Battle of the B.A.N.D.s
Music also plays a big part in combat — and not in the “good music makes you play better” way. After a certain point in the game, players will have access to Rune Songs — songs that, when played, significantly power up your team for a duration of time. And, like any good song, Rune Songs must be played by a band! Or, in this case, a B.A.N.D.. Having your characters gather ’round and perform a song isn’t just to add an additional layer of anime-filled dramatic goodness though (although it does do that as well). The person in charge of your impromptu jam session also has an effect on what each song will do. Because of that duality, it becomes important to not only choose your song wisely but to choose who’s in charge of performing that song as well!
I feel like there’s something that I’m forgetting, here. Let’s see… basic combat, the B.A.N.D. System… oh, right! How could I forget the fact that Refrain lets players turn into a giant dragon on command? Remember how I mentioned that Yuma, the game’s protagonist, harbors the soul of the Shining Dragon within himself? Well, he does. And it’s not just there as a plot point, either. A short way into the game, for reasons that I won’t specify, Yuma gains the ability to transform into the Shining Dragon. And yes, it’s about as awesome as you’d expect it to be. The Shining Dragon towers over most enemies, making quick work with of them with his breath and claw attacks. There is a drawback to this, though. Yuma’s Shining Dragon transformation quickly depletes his MP. And, at low MP intervals, he has the chance of going berserk and rendering completely uncontrollable. This downfall isn’t something you need to worry about too much, though, as Rune Songs will calm Yuma down. And, later on in the game, Yuma loses his “berserk factor” entirely. The end result of this is something that’s powerful to the point of almost being unfair, but I mean how many games let you transform into a dragon at will? Unfair or not, the Shining Dragon is an incredibly fun addition to Refrain‘s combat overall.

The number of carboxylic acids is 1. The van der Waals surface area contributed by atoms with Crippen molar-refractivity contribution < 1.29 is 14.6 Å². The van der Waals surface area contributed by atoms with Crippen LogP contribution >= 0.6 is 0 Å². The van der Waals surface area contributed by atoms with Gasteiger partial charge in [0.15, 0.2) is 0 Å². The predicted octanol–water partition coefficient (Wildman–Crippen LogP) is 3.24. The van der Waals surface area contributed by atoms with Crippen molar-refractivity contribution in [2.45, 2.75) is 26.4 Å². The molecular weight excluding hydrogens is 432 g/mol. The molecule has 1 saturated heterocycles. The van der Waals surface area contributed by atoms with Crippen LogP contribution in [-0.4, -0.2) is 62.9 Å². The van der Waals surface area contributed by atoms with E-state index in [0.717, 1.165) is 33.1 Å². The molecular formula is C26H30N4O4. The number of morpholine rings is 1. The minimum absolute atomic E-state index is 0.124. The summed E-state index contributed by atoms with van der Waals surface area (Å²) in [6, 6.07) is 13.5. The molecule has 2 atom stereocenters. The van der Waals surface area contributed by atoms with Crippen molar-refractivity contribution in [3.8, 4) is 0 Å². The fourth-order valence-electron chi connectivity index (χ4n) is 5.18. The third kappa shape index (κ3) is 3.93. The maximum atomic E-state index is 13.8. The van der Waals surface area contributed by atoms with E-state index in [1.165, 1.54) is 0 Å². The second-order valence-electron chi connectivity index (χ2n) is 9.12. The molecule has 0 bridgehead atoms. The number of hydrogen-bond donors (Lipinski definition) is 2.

Really, I don’t know what else to say about Shining Resonance Refrain that hasn’t already been said before within this review. It’s simple, it’s sweet, and it’s a whole lot of fun. It also features a story and cast of characters that, while not “new” or “unexpected”, are presented to the player so well that you can’t help but become wrapped up in its narrative. In a word, Shining Resonance Refrain is great. And if this game is indicative of the Shining series’ return to the West, then it’s safe to say that we have plenty to look forward to in the future.
FINAL VERDICT: 4/5
Available on: PlayStation 4 (Reviewed), Nintendo Switch, Xbox One, PC ; Publisher: SEGA ; Developer: SEGA ; Players: 1 ; Released: July 10, 2018 ; ESRB: T for Teen ; MSRP: $49.99
Full disclosure: This review is based on a copy of Shining Resonance Refrain given to Hey Poor Player by the publisher